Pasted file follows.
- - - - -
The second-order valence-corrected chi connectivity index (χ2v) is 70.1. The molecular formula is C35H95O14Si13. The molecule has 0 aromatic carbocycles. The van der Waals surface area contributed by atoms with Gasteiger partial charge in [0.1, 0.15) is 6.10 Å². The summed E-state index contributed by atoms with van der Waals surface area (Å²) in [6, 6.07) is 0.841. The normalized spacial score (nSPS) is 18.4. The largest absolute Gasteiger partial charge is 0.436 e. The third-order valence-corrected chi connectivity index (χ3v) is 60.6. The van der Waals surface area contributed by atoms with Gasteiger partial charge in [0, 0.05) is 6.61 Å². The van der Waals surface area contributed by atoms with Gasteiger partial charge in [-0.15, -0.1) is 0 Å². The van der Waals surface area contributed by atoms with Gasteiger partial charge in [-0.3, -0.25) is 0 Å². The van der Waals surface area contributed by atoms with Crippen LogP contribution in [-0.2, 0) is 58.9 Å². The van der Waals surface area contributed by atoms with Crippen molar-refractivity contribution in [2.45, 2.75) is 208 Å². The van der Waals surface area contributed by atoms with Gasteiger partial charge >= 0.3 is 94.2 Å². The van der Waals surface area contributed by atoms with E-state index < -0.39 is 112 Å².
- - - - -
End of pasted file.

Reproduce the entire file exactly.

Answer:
The second-order valence-corrected chi connectivity index (χ2v) is 70.1. The molecular formula is C35H95O14Si13. The molecule has 0 aromatic carbocycles. The van der Waals surface area contributed by atoms with Gasteiger partial charge in [0.1, 0.15) is 6.10 Å². The summed E-state index contributed by atoms with van der Waals surface area (Å²) in [6, 6.07) is 0.841. The normalized spacial score (nSPS) is 18.4. The largest absolute Gasteiger partial charge is 0.436 e. The third-order valence-corrected chi connectivity index (χ3v) is 60.6. The van der Waals surface area contributed by atoms with Gasteiger partial charge in [0, 0.05) is 6.61 Å². The van der Waals surface area contributed by atoms with Gasteiger partial charge in [-0.15, -0.1) is 0 Å². The van der Waals surface area contributed by atoms with Gasteiger partial charge in [-0.3, -0.25) is 0 Å². The van der Waals surface area contributed by atoms with Crippen LogP contribution in [-0.2, 0) is 58.9 Å². The van der Waals surface area contributed by atoms with Crippen molar-refractivity contribution in [2.45, 2.75) is 208 Å². The van der Waals surface area contributed by atoms with Gasteiger partial charge >= 0.3 is 94.2 Å². The van der Waals surface area contributed by atoms with E-state index < -0.39 is 112 Å².